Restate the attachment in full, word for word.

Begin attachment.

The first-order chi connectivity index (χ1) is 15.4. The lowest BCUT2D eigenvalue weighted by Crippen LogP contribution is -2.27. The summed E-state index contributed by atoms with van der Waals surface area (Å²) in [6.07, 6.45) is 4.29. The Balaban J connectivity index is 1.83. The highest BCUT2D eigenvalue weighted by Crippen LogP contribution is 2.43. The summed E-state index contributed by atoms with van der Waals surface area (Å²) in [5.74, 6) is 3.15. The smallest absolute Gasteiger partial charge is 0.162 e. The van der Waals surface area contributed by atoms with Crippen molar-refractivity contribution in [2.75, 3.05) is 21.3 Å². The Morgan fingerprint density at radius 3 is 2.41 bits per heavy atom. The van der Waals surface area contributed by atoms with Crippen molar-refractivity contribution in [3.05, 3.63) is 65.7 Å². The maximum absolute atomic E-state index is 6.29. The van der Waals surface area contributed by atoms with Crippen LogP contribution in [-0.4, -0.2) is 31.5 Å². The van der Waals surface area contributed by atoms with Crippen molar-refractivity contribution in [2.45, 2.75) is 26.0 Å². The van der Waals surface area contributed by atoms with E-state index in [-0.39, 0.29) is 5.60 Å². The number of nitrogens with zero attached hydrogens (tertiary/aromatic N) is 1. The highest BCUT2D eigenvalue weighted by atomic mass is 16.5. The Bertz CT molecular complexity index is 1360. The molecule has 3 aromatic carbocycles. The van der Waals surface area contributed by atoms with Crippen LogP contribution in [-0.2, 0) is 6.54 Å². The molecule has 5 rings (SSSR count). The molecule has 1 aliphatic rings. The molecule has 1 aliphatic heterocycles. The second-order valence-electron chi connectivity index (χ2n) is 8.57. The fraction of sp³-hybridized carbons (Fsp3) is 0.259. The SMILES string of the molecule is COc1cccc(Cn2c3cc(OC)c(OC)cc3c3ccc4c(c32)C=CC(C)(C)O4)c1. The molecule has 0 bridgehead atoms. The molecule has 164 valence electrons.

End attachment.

The first-order chi connectivity index (χ1) is 15.4. The lowest BCUT2D eigenvalue weighted by Crippen LogP contribution is -2.27. The summed E-state index contributed by atoms with van der Waals surface area (Å²) in [6.07, 6.45) is 4.29. The Balaban J connectivity index is 1.83. The highest BCUT2D eigenvalue weighted by Crippen LogP contribution is 2.43. The summed E-state index contributed by atoms with van der Waals surface area (Å²) in [5.74, 6) is 3.15. The smallest absolute Gasteiger partial charge is 0.162 e. The van der Waals surface area contributed by atoms with Crippen molar-refractivity contribution in [2.75, 3.05) is 21.3 Å². The Morgan fingerprint density at radius 3 is 2.41 bits per heavy atom. The van der Waals surface area contributed by atoms with Crippen molar-refractivity contribution in [3.05, 3.63) is 65.7 Å². The maximum absolute atomic E-state index is 6.29. The van der Waals surface area contributed by atoms with Crippen LogP contribution in [-0.4, -0.2) is 31.5 Å². The van der Waals surface area contributed by atoms with Crippen molar-refractivity contribution in [2.45, 2.75) is 26.0 Å². The van der Waals surface area contributed by atoms with E-state index in [-0.39, 0.29) is 5.60 Å². The number of nitrogens with zero attached hydrogens (tertiary/aromatic N) is 1. The highest BCUT2D eigenvalue weighted by atomic mass is 16.5. The Bertz CT molecular complexity index is 1360. The molecule has 3 aromatic carbocycles. The van der Waals surface area contributed by atoms with Crippen LogP contribution in [-0.2, 0) is 6.54 Å². The molecule has 5 rings (SSSR count). The molecule has 1 aliphatic rings. The molecule has 1 aliphatic heterocycles. The second-order valence-electron chi connectivity index (χ2n) is 8.57. The fraction of sp³-hybridized carbons (Fsp3) is 0.259. The SMILES string of the molecule is COc1cccc(Cn2c3cc(OC)c(OC)cc3c3ccc4c(c32)C=CC(C)(C)O4)c1. The molecule has 0 bridgehead atoms. The molecule has 164 valence electrons.